As you get into cooler temperatures, you’ll gradually increase the weight of all three layers to account for the weather. In 40 to 50 degrees, for example, your outer layer might be a simple windproof jacket or a rain jacket, but below 25 degrees, you’ll need a heavyweight cycling jacket, heavy tights, heavy full-fingered gloves, and wool socks.

If the weather is wet, look for cycling clothes that will protect you against moisture. These include:

  • Waterproof jacket
  • Waterproof pants
  • Waterproof overshoes
  • Waterproof gloves

As for your helmet, there’s a cheap and easy solution to keep the rain out: cover your helmet with a shower cap. It might look a bit funny, but it’s effective.

Safety Equipment

Your single best item of safety equipment is your helmet. This may be optional or compulsory depending on where you live, so check the local laws before departing on your commute.

Either way, look for a helmet in a high-visibility color or with reflective patches. You should also make sure your helmet fits wellit should feel snug but comfortable on your head.

It’s also a good idea to wear a crash jacket, just in case. This can be a padded cycling jacket, or even a leather jacket. There’s a reason why motorcycle riders wear leather, which is that if you go flying, leather lets you slide across the pavement.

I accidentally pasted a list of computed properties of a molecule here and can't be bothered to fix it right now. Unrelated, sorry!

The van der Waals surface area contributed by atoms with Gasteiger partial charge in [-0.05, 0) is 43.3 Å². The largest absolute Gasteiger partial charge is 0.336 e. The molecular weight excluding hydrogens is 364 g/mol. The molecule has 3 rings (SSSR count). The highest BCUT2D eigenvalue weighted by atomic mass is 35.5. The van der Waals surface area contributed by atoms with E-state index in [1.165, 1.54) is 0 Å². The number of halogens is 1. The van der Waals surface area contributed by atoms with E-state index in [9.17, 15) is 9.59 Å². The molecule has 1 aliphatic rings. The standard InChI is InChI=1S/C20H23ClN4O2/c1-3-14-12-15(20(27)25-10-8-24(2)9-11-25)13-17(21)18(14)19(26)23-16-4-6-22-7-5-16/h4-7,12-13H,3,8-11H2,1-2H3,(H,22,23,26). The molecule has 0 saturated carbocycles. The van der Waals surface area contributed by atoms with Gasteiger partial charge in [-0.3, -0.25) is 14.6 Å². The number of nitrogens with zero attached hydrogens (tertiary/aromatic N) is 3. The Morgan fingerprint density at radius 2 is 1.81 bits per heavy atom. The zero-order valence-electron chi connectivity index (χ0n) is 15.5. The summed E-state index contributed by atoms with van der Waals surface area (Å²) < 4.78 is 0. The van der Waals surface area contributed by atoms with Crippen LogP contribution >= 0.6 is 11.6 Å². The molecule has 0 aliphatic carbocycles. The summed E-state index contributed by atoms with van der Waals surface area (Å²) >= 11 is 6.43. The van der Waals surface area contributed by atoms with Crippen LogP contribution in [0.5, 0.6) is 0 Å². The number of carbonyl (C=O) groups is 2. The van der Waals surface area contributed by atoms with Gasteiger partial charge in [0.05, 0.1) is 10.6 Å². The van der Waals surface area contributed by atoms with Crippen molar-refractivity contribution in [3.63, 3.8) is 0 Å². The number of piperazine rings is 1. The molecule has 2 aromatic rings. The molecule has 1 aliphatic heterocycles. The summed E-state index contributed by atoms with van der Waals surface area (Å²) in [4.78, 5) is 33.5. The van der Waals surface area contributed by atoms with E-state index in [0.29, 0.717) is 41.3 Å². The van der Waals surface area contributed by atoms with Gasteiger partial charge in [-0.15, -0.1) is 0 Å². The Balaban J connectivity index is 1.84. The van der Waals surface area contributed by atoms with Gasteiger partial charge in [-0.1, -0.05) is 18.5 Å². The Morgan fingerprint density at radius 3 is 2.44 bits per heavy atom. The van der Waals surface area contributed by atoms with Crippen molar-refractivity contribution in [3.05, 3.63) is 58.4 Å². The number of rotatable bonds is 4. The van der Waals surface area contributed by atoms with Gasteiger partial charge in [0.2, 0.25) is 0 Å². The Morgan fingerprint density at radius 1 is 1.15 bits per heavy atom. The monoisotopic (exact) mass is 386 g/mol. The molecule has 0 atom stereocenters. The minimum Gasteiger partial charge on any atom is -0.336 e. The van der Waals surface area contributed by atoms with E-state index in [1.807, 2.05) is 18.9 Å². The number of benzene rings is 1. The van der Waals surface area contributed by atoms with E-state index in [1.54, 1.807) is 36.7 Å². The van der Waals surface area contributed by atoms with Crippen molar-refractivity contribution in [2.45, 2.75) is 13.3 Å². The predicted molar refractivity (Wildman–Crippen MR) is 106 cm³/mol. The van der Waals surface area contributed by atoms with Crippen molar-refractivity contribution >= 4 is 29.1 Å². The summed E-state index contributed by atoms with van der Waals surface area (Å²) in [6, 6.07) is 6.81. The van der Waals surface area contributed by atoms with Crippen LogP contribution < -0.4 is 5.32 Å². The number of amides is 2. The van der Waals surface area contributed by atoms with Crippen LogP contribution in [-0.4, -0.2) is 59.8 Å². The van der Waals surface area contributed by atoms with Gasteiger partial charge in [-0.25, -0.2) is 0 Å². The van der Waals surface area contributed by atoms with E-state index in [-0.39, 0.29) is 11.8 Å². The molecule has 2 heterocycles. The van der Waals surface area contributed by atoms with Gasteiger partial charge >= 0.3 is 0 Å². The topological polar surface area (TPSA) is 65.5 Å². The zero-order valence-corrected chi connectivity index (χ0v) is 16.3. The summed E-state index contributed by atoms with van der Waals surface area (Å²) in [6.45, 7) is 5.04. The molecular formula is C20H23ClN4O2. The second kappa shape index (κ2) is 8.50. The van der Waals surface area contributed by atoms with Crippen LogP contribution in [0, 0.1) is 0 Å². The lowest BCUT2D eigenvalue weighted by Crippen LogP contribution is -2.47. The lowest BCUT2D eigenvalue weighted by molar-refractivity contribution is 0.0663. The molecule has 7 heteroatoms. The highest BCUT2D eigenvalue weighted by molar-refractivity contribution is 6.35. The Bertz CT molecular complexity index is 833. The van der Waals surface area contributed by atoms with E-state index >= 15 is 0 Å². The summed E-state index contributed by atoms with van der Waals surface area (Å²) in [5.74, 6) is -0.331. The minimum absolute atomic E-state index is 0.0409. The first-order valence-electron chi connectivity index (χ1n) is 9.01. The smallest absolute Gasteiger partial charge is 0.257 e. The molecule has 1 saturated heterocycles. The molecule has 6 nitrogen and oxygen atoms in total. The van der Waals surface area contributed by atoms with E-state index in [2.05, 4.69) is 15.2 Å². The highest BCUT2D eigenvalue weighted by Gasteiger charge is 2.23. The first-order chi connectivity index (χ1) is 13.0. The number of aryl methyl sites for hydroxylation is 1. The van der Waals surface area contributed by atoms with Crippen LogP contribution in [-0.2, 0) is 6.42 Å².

Last but not least, while your motor and battery get the most attention, you should still know your way around your e-bike’s gears. After all, they’re still the basic components that make your e-bike work.

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The majority of e-bikes are equipped with derailleur gears, while the remainder use hub gears. Derailleur gears are external gears with a cable connected to the rear derailleur. If you add tension on the cable, it becomes easier to pedal. Take tension off the cable and it becomes easier to travel at higher speeds.

A hub gear system, on the other hand, is fully encased in the rear hub. Most hub gear e-bikes are 8-speed systems. This makes the gears much lower maintenance than derailleurs since they’re not exposed to the elements. On the other hand, if something goes wrong, you’ll need an expert to fix it, whereas derailleurs can be fixed on your own with a bit of know-how.

Check Your Speed

Trevor Raab

Quan adds that the biggest mistake he sees new e-bike riders make is to go for the fastest assist setting right out of the gate. Anyone would be excited to see what their new set of wheels can do, but Quan recommends that riders take time to learn how the bike feels at lower speeds before cranking it to turbo.

Brake Earlier

Trevor Raab

Because you have a lot more speed and power behind you, braking becomes all the more important. Even at the lightest assisted gear, Quan says, a Karmic e-bike will add around 50 watts to your pedal stroke. That means you’ll want to slow down well ahead of stop signs and road crossings, and far earlier than you would on a slower-moving bike. Get to know your brakes and their relative power, so you can better assess the safest time to start slowing down.

Careful While Mounting and Dismounting

Trevor Raab

For some older e-bike riders, or younger riders with mobility issues, mounts and dismounts are where many injuries happen. This is partially because of the bike’s heaviness—the extra 20-plus pounds could cause it to tip over and injure the rider. Make sure the frame you buy is one that’s comfortable to get on and off easily. For some, that may mean seeking out a step-through frame (which aren’t just for women!) or a standard frame with a more sloping top tube.